It was the year 2000, and an ancient meteor was at the end of a very long journey. On a winter's morning, it exploded in the skies above Canada, raining hundreds of meteoric shards upon the frozen surface of Tagish Lake in British Columbia.
Collectively, these fragments are called the Tagish Lake meteorite, and they represent a pretty unique find in the study of space rocks. When Tagish hit Earth's atmosphere, the object's mass is estimated to have been up to 200 tonnes, resulting in a huge fireball that could be seen over a wide area.
That attention led to prompt efforts to recover the meteorite shards that fell onto the icy surface of Tagish Lake, and subsequent storage in freezers ever since then means it's thought the fragments have remained frozen throughout their time on Earth, and possibly since very, very long ago in space.
Those circumstances explain why the Tagish Lake object is considered among the most pristine meteorite samples ever recovered, and since the age of the meteorite is dated to approximately 4.5 billion years, the vestiges of ancient chemistry inside the frozen fragments are a valuable record of fluid processes dating back to the dawn of our Solar System.
"We know water was abundant in the early Solar System," explains meteorite mineralogist Lee White from the Royal Ontario Museum, "but there is very little direct evidence of the chemistry or acidity of these liquids, even though they would have been critical to the early formation and evolution of amino acids and, eventually, microbial life."
The Tagish Lake meteorite gives us a chance to investigate this further, but you need to look very closely. In a new study, Lee and fellow researchers used a technique called atom probe tomography (APT) to examine structures in three dimensions at sub‐nanometre resolution.
"Atom probe tomography gives us an opportunity to make fantastic discoveries on bits of material a thousand times thinner than a human hair," White says.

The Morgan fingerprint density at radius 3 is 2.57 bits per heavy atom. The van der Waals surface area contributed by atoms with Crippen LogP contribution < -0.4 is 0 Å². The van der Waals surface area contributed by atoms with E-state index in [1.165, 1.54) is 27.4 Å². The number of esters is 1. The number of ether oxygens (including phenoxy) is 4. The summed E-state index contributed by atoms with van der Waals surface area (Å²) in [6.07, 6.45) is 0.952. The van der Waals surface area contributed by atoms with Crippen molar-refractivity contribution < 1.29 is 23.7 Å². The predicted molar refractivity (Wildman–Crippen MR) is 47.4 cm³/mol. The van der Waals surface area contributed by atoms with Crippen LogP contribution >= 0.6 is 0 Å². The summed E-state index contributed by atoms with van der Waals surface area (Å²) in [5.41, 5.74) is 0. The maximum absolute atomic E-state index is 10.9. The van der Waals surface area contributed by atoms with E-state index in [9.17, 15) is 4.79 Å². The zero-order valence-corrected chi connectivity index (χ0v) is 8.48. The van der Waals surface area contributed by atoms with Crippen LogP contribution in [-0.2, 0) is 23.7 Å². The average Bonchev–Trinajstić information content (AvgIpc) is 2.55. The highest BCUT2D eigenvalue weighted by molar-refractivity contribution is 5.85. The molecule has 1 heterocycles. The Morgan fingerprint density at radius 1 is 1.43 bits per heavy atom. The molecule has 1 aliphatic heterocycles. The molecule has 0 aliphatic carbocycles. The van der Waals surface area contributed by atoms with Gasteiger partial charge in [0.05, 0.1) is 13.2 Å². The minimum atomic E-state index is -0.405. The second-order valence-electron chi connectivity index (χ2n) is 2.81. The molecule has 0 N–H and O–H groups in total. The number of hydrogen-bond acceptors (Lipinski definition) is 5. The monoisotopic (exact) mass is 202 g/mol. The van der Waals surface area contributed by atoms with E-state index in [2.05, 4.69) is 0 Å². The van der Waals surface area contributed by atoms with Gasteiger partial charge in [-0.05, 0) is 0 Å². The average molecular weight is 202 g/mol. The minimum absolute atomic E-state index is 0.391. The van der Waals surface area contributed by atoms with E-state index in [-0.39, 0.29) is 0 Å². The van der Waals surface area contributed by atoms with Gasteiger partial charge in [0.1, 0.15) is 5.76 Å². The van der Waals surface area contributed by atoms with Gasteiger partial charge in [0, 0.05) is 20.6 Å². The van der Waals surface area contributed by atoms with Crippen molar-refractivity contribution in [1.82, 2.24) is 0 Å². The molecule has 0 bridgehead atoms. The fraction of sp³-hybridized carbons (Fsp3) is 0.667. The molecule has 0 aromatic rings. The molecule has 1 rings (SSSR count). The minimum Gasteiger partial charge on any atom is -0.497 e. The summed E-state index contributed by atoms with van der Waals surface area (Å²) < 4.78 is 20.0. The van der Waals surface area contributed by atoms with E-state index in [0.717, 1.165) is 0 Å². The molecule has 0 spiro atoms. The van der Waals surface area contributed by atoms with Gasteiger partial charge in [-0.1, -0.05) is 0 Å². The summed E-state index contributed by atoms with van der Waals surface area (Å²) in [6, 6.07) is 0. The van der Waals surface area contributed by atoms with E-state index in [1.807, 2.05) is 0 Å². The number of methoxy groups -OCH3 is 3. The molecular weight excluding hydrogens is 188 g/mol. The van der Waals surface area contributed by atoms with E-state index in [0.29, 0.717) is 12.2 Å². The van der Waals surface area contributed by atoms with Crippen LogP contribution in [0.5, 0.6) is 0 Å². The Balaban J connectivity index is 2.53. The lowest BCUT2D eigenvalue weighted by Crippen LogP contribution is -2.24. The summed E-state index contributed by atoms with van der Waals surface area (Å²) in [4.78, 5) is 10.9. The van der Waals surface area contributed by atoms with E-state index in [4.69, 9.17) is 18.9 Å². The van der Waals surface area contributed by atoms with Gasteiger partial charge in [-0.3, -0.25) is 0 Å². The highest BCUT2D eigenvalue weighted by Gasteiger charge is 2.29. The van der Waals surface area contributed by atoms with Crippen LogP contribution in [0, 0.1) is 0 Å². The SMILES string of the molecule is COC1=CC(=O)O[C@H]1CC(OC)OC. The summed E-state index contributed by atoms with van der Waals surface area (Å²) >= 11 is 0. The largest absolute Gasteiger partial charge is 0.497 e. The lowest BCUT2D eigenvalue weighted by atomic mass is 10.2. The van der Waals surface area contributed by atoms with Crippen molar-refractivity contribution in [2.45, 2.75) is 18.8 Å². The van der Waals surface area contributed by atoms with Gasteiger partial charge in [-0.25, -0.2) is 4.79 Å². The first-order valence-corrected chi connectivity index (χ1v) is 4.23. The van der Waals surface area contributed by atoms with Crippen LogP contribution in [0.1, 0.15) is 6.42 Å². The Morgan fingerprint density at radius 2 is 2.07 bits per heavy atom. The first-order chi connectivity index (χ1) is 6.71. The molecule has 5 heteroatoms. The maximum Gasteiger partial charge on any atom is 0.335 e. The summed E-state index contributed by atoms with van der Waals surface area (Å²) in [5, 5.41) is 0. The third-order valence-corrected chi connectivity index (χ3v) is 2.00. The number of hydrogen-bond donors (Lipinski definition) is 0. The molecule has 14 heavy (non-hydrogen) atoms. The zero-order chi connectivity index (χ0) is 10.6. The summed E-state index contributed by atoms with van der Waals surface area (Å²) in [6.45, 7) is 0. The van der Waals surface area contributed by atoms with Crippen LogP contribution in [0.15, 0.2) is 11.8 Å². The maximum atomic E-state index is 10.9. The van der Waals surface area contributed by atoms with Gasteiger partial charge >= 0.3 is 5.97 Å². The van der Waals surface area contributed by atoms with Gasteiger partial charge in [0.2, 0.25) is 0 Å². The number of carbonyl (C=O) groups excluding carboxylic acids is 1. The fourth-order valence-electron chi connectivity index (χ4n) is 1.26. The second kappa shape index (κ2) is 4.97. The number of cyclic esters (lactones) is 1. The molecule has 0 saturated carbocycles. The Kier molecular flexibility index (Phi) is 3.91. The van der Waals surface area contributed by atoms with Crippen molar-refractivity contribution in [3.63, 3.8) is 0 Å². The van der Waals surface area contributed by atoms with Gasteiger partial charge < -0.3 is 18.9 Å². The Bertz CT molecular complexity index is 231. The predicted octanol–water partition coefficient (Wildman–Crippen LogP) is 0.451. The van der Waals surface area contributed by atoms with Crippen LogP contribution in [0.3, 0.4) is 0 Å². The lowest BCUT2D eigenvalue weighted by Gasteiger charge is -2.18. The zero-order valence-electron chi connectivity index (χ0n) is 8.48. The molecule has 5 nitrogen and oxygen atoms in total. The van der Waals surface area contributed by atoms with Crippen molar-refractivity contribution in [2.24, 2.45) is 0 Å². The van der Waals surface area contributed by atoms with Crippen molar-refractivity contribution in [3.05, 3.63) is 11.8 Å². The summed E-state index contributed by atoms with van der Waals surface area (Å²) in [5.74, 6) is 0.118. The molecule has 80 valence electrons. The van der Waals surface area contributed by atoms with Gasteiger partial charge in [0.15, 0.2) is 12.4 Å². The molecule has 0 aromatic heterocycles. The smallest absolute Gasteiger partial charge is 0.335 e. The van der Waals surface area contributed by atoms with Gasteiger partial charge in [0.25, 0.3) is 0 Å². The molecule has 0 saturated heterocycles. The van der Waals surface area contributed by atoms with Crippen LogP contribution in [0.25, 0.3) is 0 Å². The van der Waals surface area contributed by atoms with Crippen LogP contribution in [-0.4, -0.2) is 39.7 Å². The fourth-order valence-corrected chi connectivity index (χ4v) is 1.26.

Using APT, the researchers zoomed in on tiny framboidal - raspberry-like - magnetite grains inside the Tagish Lake chondrite.
According to the team's analysis, these fine structures would have required a sodium-rich, alkaline fluid environment to form like this, and since the Tagish Lake meteorite hasn't come into contact with liquid water since it arrived on Earth, the findings could mean the fluid involved here dates back to the beginnings of the Solar System.
In addition, the researchers say that the sodium-rich and high-PH conditions of this ancient water-like fluid would have been favourable for the formation of amino acids, which, if their hypothesis is correct, suggests the fluid may have helped trigger the development of early life-forms on Earth, when similar fluid-transporting space rocks interacted with our primordial planet billions of years ago.
We're still a long way from being able to explain exactly how that happened, of course, but every discovery like this helps us piece together a little more of the puzzle.
"Amino acids are essential building blocks of life on Earth, yet we still have a lot to learn about how they first formed in our Solar System," explains meteorite researcher and PhD student Beth Lymer from York University in the UK.
"The more variables that we can constrain, such as temperature and pH, allows us to better understand the synthesis and evolution of these very important molecules into what we now know as biotic life on Earth."
The findings are reported in PNAS.